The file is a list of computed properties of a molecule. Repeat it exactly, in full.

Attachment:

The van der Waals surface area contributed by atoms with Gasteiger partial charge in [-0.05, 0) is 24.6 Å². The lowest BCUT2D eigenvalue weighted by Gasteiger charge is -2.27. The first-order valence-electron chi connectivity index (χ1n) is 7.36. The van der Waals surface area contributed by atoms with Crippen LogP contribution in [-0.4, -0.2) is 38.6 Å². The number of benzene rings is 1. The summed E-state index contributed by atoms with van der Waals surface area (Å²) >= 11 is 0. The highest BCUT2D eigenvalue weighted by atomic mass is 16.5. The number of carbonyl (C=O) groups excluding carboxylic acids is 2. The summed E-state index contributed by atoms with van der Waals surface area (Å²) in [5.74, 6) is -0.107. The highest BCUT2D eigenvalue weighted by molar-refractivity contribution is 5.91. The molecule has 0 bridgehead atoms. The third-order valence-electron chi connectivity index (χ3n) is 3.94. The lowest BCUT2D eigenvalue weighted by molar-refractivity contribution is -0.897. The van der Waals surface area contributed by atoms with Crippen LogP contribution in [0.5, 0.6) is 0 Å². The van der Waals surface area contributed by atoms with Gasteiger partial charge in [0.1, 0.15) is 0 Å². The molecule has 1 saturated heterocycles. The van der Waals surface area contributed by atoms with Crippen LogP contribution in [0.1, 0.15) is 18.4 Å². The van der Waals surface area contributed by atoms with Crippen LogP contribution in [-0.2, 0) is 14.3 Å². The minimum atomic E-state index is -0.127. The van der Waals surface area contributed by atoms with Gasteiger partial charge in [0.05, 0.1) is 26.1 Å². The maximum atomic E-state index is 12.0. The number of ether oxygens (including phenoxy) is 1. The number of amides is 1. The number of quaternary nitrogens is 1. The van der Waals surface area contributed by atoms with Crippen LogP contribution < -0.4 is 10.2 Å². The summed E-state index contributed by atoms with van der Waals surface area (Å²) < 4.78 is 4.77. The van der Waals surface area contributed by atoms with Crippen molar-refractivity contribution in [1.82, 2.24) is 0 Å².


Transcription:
The van der Waals surface area contributed by atoms with Gasteiger partial charge in [-0.05, 0) is 24.6 Å². The lowest BCUT2D eigenvalue weighted by Gasteiger charge is -2.27. The first-order valence-electron chi connectivity index (χ1n) is 7.36. The van der Waals surface area contributed by atoms with Crippen LogP contribution in [-0.4, -0.2) is 38.6 Å². The number of benzene rings is 1. The summed E-state index contributed by atoms with van der Waals surface area (Å²) >= 11 is 0. The highest BCUT2D eigenvalue weighted by atomic mass is 16.5. The number of carbonyl (C=O) groups excluding carboxylic acids is 2. The summed E-state index contributed by atoms with van der Waals surface area (Å²) in [5.74, 6) is -0.107. The highest BCUT2D eigenvalue weighted by molar-refractivity contribution is 5.91. The molecule has 0 bridgehead atoms. The third-order valence-electron chi connectivity index (χ3n) is 3.94. The lowest BCUT2D eigenvalue weighted by molar-refractivity contribution is -0.897. The van der Waals surface area contributed by atoms with Crippen LogP contribution in [0.5, 0.6) is 0 Å². The van der Waals surface area contributed by atoms with Gasteiger partial charge in [0.1, 0.15) is 0 Å². The molecule has 1 saturated heterocycles. The van der Waals surface area contributed by atoms with Crippen LogP contribution in [0.1, 0.15) is 18.4 Å². The van der Waals surface area contributed by atoms with Crippen LogP contribution in [-0.2, 0) is 14.3 Å². The minimum atomic E-state index is -0.127. The van der Waals surface area contributed by atoms with Gasteiger partial charge in [0.05, 0.1) is 26.1 Å². The maximum atomic E-state index is 12.0. The number of ether oxygens (including phenoxy) is 1. The number of amides is 1. The number of quaternary nitrogens is 1. The van der Waals surface area contributed by atoms with Crippen LogP contribution < -0.4 is 10.2 Å². The summed E-state index contributed by atoms with van der Waals surface area (Å²) < 4.78 is 4.77. The van der Waals surface area contributed by atoms with Crippen molar-refractivity contribution in [1.82, 2.24) is 0 Å².